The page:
An easy guide to serving fruits of passion
This recipe is our reminiscence of a retreat that shared many of our passions. The Oaks at Ojai was known for incorporating healthy, local, seasonal ingredients into its menus. And for giving guests the tools to feel their best by modifying diet. With this grilled summer fruit recipe, their culinary team took the essence of summer and transform it into a succulent dessert. What I love the most is that instead of creating a dessert with a lot of added fat and sugar, the did it through the magic of grilling.
The Oaks closed their doors a few years ago after the area was ravaged by wildfire. I had such great respect for what this health retreat did and their ability to promote wellness through really tasty food! Although the spa is gone, I still have some of their recipes, like this summery grilled stone fruit dish to help share our passion for eating right.
The unmatched flavor of grilled summer fruit
If you’ve never grilled fruit, you’re in for a treat. In our test kitchen, we love how the simple act of grilling pulls out the fleshy succulence and an almost creamy quality from stone fruits. By caramelizing the sugars on the cut side of the fruit, grilling gives the cut side of a stone fruit an almost candy-coated crust. (The recipe calls for peaches but you can use apricots or nectarines.) And of course, as anyone who has ever tried a fruit pie or cobbler knows, heating fruit gives an effect if intensified sweetness.
Here, The Oaks chef used the technique in such a way that will have even the most inexperienced home cook serving up platters of sensual, grilled fruits. Once you get the hang of this technique, you can move on to pineapple, pears and–slightly more challenging–bananas.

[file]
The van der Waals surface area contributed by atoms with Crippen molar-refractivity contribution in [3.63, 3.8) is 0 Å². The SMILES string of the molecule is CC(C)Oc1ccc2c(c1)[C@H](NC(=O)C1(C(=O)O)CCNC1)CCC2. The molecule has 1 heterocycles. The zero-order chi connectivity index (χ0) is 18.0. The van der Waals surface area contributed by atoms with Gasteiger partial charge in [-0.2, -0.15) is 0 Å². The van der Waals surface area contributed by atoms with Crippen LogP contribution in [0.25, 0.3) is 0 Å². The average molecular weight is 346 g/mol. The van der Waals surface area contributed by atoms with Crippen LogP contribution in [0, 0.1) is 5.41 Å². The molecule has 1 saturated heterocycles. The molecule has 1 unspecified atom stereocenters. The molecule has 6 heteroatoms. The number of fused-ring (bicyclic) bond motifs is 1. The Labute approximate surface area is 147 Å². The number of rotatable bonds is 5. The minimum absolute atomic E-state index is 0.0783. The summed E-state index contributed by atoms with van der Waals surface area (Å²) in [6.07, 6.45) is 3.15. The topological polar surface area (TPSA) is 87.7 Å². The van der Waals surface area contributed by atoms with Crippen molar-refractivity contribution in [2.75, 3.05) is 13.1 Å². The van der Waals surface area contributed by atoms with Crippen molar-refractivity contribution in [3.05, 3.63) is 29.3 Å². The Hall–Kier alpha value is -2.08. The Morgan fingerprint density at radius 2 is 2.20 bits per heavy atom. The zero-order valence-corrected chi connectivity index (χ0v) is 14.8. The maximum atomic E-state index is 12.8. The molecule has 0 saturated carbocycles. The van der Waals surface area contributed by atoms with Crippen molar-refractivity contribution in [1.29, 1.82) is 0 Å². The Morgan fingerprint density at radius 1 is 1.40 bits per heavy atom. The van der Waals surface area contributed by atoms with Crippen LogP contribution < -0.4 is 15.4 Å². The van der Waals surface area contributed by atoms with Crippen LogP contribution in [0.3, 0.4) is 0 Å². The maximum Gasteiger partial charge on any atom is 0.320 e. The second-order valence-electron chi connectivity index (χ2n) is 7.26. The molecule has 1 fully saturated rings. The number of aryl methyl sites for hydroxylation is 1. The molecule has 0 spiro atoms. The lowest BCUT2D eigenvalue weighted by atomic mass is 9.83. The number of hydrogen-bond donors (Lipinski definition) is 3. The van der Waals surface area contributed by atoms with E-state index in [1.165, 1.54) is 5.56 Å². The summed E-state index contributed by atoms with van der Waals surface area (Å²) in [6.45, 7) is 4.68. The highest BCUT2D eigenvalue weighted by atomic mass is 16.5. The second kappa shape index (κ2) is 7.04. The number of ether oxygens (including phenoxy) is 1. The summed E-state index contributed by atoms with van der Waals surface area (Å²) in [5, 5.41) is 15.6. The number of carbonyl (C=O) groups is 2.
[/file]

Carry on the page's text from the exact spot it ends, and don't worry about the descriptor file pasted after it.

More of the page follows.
A happy ending to a romantic dinner
The ease of this dish makes it a candidate for the dessert to serve at your next barbecue. But there are some particular reasons I recommend saving this one for your next romantic dinner.
For one thing, this grilled summer fruit recipe is a simple dish, one that doesn’t require the kind of extra work or stress that can take away from the most important part of your evening: time with your lover. And then there’s the aphrodisiacs. A buffet of nutrients beneficial to your sex life, this recipe includes several of my favorite aphrodisiacs, like peaches (or apricots), nuts and cheese. That’s right, every ingredient in this recipe has something to offer to your sexual health.
Use this fruit recipe for more than just dessert
Although this makes the perfect happy ending to a meal, the chef recommended that I also try using this grilled summer fruit as an accompaniment to grilled fish and chicken dishes. Another variation? On a steaming hot day, try filling the center of the fruits with sorbet or ice cream instead of cheese for a cooling, yet still sexy dessert.
This simple, summery dessert recipe takes the best of summer fruit and transforms it into a slightly savory yet sweetness-kissed dessert.
- 2-3 lbs slightly underripe yellow or white peaches nectarines or apricots*
- olive oil or your favorite nut oil such as walnut or almond oil, for brushing
- balsamic vinegar for brushing
- 2 oz chevre or blue cheese
- 1 tbsp roasted walnut slivers or sunflower seeds for garnish optional
- Cut each fruit in half; brush each surface with olive oil (using a little nut oil such as walnut oil gives it even more complexity of flavors). Then brush with a little balsamic vinegar.
- Place cut side down on a heated grill or barbeque. You can broil these as well, but then you have to have your oven on when it’s already hot everywhere!
- Grill for 2 minutes before turning. When you turn the fruit over, place a leaf of mint or basil or rosemary in the hollow of the fruit. Grill for an additional 1-2 minutes
- Remove from grill—place a dollop of goat cheese, bleu cheese or feta in the hollow as well. Garnish with toasted sliced almonds or sunflower seeds.
*This particular treatment of fruit is best done with slightly under ripe or barely ripe fruit. Cut each fruit in half; brush each surface with olive oil (using a little nut oil such as walnut oil gives it even more complexity of flavors) and a little balsamic vinegar.
If you wish to pipe a filling into the fruit for a more finished look, consider mixing ¼ cup low fat cream cheese with one of the above, adding chopped herbs and putting the mixture in pastry bag fitted with a decorative tip. You can then dust with nuts.
It goes without saying that this grilled fruit, done simply with olive oil and mint makes a wonderful receptacle for a sorbet or ice cream finish to a meal. Mixing one tablespoon of maple syrup to ¼ c. olive oil is especially tasty to brush the fruit with if you are using for dessert.
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